Heather Green and Sarah Lacy wrote an article regarding the often noted ‘fuzzy math’ of web metrics reporting. They have a point, because third part tracking software that is ‘guessing the visitors’ without actually being installed on the server can in no way be called reliable.
For example, though we are not YouTube or MySpace, we get roughly 65,000 to 100,000 visitors per month (depending on what news is out there) thoughout Yooter owned sites.
We understand that this traffic level might be only 1 day or even 1 hour of traffic for larger sites, however we feel that 100,000 people per month is a large enough sample to try to hammer and nail some standard reporting.
We use statcounter, though it’s entry level in terms of deep reporting, it gives you a vaild picture of who and when and how they came to your site. We tried Google Analytics , Webtrends and virtually every reporting program out there, at the end we settled on a simple solution that fits our needs excellent.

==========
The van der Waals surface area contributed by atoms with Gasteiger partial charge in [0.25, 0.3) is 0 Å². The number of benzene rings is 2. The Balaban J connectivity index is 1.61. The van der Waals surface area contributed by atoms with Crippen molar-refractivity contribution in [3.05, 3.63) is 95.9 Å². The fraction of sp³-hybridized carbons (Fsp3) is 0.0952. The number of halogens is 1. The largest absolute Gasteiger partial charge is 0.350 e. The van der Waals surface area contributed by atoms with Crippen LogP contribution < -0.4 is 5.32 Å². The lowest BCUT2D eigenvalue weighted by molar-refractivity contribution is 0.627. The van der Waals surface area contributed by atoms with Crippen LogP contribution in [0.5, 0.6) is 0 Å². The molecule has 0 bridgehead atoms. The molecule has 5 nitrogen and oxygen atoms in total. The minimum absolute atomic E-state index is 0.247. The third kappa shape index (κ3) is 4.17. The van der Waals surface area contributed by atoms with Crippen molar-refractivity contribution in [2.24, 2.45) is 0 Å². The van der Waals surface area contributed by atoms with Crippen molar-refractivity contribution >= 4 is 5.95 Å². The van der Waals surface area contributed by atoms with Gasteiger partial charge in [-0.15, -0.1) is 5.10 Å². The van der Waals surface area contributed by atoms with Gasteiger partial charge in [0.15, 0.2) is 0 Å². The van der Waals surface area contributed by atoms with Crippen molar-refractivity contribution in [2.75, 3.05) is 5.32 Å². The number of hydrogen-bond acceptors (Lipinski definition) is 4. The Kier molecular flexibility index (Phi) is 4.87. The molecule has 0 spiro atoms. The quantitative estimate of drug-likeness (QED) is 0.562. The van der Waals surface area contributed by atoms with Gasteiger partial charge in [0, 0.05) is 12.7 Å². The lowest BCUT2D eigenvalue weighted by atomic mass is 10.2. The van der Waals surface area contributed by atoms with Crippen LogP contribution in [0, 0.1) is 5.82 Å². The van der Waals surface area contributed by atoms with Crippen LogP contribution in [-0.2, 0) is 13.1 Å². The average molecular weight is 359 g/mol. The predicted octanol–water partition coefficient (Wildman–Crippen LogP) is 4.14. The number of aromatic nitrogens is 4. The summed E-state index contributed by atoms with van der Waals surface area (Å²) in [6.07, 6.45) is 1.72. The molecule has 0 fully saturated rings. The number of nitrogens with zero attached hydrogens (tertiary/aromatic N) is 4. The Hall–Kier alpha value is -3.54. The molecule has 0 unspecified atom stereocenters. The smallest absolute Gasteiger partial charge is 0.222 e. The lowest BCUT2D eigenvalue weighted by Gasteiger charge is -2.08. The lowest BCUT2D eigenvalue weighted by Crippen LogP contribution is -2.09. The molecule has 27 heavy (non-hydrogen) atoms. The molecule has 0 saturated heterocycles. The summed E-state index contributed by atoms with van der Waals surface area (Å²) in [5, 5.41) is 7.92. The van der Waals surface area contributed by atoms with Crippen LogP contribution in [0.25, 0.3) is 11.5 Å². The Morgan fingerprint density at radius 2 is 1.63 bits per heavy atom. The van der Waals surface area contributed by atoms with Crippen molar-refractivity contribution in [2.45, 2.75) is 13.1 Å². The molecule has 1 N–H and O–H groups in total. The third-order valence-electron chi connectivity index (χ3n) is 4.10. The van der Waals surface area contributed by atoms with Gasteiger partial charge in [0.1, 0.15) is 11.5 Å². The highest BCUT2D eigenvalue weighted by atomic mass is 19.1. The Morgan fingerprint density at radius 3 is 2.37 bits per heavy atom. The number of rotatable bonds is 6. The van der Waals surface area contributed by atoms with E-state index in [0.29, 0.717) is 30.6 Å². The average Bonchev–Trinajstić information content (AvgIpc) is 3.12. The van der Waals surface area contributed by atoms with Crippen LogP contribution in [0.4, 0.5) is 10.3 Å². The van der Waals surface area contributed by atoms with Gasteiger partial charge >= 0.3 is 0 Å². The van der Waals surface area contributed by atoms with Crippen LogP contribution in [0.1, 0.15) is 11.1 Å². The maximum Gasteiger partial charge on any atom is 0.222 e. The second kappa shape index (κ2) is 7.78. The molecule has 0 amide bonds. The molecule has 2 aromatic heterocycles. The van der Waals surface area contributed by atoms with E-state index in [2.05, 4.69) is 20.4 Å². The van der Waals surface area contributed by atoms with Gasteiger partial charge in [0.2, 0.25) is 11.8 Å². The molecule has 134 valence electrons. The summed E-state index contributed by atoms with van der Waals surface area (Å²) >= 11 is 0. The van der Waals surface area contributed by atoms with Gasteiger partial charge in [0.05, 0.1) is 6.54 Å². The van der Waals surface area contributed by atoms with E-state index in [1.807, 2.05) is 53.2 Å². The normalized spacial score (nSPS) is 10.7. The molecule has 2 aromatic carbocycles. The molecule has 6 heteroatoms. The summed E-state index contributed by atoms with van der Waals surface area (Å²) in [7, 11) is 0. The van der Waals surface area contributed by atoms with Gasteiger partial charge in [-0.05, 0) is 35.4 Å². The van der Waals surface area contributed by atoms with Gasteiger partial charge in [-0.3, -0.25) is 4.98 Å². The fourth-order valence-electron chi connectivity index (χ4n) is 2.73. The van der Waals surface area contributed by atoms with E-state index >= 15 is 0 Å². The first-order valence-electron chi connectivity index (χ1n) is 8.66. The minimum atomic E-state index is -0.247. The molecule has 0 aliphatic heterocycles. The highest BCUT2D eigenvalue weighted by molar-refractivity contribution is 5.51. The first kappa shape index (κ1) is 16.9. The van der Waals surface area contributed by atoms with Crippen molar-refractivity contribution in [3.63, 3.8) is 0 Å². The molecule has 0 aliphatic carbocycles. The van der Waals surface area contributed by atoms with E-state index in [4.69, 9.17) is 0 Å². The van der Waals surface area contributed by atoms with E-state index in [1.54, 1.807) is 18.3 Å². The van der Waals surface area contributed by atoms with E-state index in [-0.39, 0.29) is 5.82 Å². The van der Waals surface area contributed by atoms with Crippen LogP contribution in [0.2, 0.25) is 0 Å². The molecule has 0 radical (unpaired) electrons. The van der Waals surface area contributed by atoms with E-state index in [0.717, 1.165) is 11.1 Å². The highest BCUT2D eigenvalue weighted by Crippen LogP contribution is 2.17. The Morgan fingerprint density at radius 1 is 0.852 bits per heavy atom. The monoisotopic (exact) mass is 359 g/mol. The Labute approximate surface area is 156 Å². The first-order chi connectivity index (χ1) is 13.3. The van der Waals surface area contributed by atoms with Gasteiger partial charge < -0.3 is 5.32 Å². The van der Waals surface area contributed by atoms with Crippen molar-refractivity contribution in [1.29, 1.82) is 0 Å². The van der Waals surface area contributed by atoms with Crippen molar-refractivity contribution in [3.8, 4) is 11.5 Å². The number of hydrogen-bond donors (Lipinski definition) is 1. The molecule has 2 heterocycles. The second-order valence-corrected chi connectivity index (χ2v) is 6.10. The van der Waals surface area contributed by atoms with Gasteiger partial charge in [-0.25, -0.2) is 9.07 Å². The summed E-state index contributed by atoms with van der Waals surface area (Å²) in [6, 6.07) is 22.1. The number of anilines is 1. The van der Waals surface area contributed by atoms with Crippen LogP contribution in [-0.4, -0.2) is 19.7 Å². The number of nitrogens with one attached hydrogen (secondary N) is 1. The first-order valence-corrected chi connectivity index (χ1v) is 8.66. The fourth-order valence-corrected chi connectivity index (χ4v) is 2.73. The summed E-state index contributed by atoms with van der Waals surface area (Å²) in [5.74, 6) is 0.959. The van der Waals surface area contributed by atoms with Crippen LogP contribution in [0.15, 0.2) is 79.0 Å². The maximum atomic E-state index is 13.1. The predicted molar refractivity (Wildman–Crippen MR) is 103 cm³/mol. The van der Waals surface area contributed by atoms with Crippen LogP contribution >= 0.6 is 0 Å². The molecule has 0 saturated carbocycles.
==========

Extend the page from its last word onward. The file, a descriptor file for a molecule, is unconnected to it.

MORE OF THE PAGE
We feel that the problem with Web tracking isn’t with the tracking software, it’s how to read the reports.
Unique Visitors per 24 hour visit is the proper way to read how many people have visited your site, period.
Tracking ‘hits’ or ‘pageviews’ might have some useful metrics, but they don’t measure people, they measure server load, and pageviews does measure how many times that unique visitor moved around on your site.
But it still centers around unique visitors, any other way of tracking visitors is fooling yourself, and your investors.